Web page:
Bumper year for UK 'hummingbird' sightings
Data from the British Trust for Ornithology (BTO) Garden BirdWatch survey, carried out by volunteers across the UK, show a fourfold increase in the number of gardens recording Hummingbird Hawk-moth in 2022, making it a record summer for the charismatic moth.
Hummingbird Hawk-moths are most regularly seen in the UK in July and August. These large, colourful insects are often mistaken for hummingbirds because of the way they hover over flowers and use their long tongues to drink the nectar. In July 2022, 5.2% of Garden BirdWatch gardens recorded a visit from Hummingbird Hawk-moth, compared to just 1.3% in a typical year, while the proportion rose to 7.5% in south-east England. In Scotland, where the species is much rarer, it was reported from 1.2% of gardens, more than three times the summer average.
BTO Garden BirdWatch participants have been seeing large numbers of Hummingbird Hawk-moths this summer (Gary Vause).
Hummingbird Hawk-moths are particularly fond of pink and purple flowers like Buddleia, Red Valerian and Viper's Bugloss. Watching these plants on warm, sunny days is the best way to spot one yourself – look out for a chunky moth with orange wing patches and a black-and-white rear end to its body.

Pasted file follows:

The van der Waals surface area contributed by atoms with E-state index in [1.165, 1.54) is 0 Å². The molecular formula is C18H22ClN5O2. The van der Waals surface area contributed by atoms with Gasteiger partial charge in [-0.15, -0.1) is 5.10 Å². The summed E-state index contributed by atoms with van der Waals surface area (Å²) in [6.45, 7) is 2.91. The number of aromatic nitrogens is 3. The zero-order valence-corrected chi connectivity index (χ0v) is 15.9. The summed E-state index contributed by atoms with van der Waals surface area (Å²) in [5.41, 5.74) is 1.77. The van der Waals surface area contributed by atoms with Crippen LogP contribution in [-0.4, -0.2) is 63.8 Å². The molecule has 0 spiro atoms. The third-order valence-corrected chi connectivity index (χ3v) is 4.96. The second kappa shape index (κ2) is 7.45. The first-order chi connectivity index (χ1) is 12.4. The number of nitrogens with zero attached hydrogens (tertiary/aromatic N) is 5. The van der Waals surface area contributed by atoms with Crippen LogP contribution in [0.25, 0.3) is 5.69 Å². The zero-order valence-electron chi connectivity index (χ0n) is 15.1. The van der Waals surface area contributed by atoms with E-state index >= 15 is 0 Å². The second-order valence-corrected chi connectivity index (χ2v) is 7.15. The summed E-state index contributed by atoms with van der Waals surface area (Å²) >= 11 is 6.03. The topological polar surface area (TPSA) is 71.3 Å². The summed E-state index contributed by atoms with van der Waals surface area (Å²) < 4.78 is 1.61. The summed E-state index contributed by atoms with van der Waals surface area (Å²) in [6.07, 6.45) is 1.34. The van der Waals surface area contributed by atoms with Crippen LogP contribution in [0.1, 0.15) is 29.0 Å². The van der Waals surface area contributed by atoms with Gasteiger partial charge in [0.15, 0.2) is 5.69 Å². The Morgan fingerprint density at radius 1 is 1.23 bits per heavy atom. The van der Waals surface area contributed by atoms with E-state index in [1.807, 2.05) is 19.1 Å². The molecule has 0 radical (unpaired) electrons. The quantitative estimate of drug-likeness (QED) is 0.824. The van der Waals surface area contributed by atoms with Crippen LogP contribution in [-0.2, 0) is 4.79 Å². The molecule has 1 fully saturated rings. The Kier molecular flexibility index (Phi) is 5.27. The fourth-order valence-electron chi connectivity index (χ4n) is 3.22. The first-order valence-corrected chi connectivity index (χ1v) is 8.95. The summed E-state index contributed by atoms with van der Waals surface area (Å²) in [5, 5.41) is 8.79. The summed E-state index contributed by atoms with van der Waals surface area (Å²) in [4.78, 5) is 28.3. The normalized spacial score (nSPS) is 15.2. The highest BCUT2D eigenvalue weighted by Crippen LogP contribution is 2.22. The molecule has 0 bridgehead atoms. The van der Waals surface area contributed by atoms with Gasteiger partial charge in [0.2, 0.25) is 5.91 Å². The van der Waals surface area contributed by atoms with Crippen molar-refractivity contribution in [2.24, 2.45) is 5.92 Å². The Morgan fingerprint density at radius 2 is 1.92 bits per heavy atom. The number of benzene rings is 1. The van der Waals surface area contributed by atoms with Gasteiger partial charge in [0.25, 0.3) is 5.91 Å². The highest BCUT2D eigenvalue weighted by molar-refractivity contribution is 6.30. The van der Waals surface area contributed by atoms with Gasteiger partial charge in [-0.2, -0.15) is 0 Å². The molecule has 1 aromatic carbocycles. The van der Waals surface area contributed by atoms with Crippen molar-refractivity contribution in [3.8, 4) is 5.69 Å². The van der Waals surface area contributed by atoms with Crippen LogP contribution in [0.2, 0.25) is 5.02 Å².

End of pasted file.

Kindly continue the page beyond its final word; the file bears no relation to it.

The influx probably has its origins in the current long spell of warm, southerly winds that carry the moths north from their Mediterranean strongholds. There is also a possibility that rising temperatures mean a growing number are able to overwinter in the UK: in suitable conditions, Hummingbird Hawk-moths will spend the colder months tucked away in thick vegetation, a tree hollow or even a garden shed.
While most Hummingbird Hawk-moths recorded in the UK are thought to be visitors from overseas, a number do breed here, laying their bluish-green eggs on plants such as Cleavers ('sticky willy') and bedstraws. A single female can produce as many as 200 eggs, which grow into stripy green caterpillars up to 6 cm long.
Rob Jaques, BTO Garden BirdWatch Supporter Development Officer, said: "The striking appearance and unusual behaviour of Hummingbird Hawk-moth means the species attracts lots of attention from gardeners and nature lovers alike. Thanks to the citizen scientists who record these and other species in their gardens, BTO Garden BirdWatch is able to track the fortunes of the wildlife on our doorstep and learn how our green spaces can best support biodiversity.
"As climate change has an ever-more obvious impact on the species we see around us, the data our amazing volunteers collect has never been more valuable than it is today."
BTO Garden BirdWatch is free to join and a brilliant way to make a difference for science and conservation. Find out more at www.bto.org/gbw.